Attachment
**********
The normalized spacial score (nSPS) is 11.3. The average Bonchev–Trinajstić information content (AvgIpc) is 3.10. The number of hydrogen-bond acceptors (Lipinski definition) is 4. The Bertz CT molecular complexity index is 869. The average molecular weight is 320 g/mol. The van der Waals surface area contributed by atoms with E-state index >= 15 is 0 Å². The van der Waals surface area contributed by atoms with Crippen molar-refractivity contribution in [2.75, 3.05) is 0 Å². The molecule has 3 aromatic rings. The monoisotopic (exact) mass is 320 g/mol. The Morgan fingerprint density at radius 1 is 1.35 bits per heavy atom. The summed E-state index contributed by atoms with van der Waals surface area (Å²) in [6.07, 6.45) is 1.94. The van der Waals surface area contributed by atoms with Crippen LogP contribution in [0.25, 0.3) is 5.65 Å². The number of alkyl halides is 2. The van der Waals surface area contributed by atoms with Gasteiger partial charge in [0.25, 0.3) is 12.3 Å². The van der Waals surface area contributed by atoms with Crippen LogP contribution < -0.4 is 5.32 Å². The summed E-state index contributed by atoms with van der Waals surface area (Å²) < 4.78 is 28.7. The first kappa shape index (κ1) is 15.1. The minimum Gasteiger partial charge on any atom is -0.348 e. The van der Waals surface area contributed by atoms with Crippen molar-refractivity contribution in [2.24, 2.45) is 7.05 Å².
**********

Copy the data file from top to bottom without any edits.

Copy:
The normalized spacial score (nSPS) is 11.3. The average Bonchev–Trinajstić information content (AvgIpc) is 3.10. The number of hydrogen-bond acceptors (Lipinski definition) is 4. The Bertz CT molecular complexity index is 869. The average molecular weight is 320 g/mol. The van der Waals surface area contributed by atoms with E-state index >= 15 is 0 Å². The van der Waals surface area contributed by atoms with Crippen molar-refractivity contribution in [2.75, 3.05) is 0 Å². The molecule has 3 aromatic rings. The monoisotopic (exact) mass is 320 g/mol. The Morgan fingerprint density at radius 1 is 1.35 bits per heavy atom. The summed E-state index contributed by atoms with van der Waals surface area (Å²) in [6.07, 6.45) is 1.94. The van der Waals surface area contributed by atoms with Crippen LogP contribution in [0.25, 0.3) is 5.65 Å². The number of alkyl halides is 2. The van der Waals surface area contributed by atoms with Gasteiger partial charge in [0.25, 0.3) is 12.3 Å². The van der Waals surface area contributed by atoms with Crippen LogP contribution < -0.4 is 5.32 Å². The summed E-state index contributed by atoms with van der Waals surface area (Å²) < 4.78 is 28.7. The first kappa shape index (κ1) is 15.1. The minimum Gasteiger partial charge on any atom is -0.348 e. The van der Waals surface area contributed by atoms with Crippen molar-refractivity contribution in [2.24, 2.45) is 7.05 Å².